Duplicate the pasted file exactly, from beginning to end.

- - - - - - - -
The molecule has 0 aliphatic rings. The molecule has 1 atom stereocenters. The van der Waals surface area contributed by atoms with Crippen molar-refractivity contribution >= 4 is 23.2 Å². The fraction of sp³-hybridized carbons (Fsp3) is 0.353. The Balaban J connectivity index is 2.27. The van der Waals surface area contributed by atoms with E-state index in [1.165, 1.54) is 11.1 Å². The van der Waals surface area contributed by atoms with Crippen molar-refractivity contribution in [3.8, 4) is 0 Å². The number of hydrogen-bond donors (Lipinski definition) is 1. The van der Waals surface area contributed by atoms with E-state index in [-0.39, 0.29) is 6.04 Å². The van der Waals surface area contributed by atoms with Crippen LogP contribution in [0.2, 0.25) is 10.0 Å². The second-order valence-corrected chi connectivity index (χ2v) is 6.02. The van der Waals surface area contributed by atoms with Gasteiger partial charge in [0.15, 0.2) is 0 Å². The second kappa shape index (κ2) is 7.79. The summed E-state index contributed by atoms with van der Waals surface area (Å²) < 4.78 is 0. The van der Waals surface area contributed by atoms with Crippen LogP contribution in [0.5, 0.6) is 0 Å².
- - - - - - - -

The molecule has 0 aliphatic rings. The molecule has 1 atom stereocenters. The van der Waals surface area contributed by atoms with Crippen molar-refractivity contribution >= 4 is 23.2 Å². The fraction of sp³-hybridized carbons (Fsp3) is 0.353. The Balaban J connectivity index is 2.27. The van der Waals surface area contributed by atoms with E-state index in [1.165, 1.54) is 11.1 Å². The van der Waals surface area contributed by atoms with Crippen molar-refractivity contribution in [3.8, 4) is 0 Å². The number of hydrogen-bond donors (Lipinski definition) is 1. The van der Waals surface area contributed by atoms with E-state index in [-0.39, 0.29) is 6.04 Å². The van der Waals surface area contributed by atoms with Crippen LogP contribution in [0.2, 0.25) is 10.0 Å². The second-order valence-corrected chi connectivity index (χ2v) is 6.02. The van der Waals surface area contributed by atoms with Gasteiger partial charge in [0.15, 0.2) is 0 Å². The second kappa shape index (κ2) is 7.79. The summed E-state index contributed by atoms with van der Waals surface area (Å²) < 4.78 is 0. The van der Waals surface area contributed by atoms with Crippen LogP contribution in [0.5, 0.6) is 0 Å².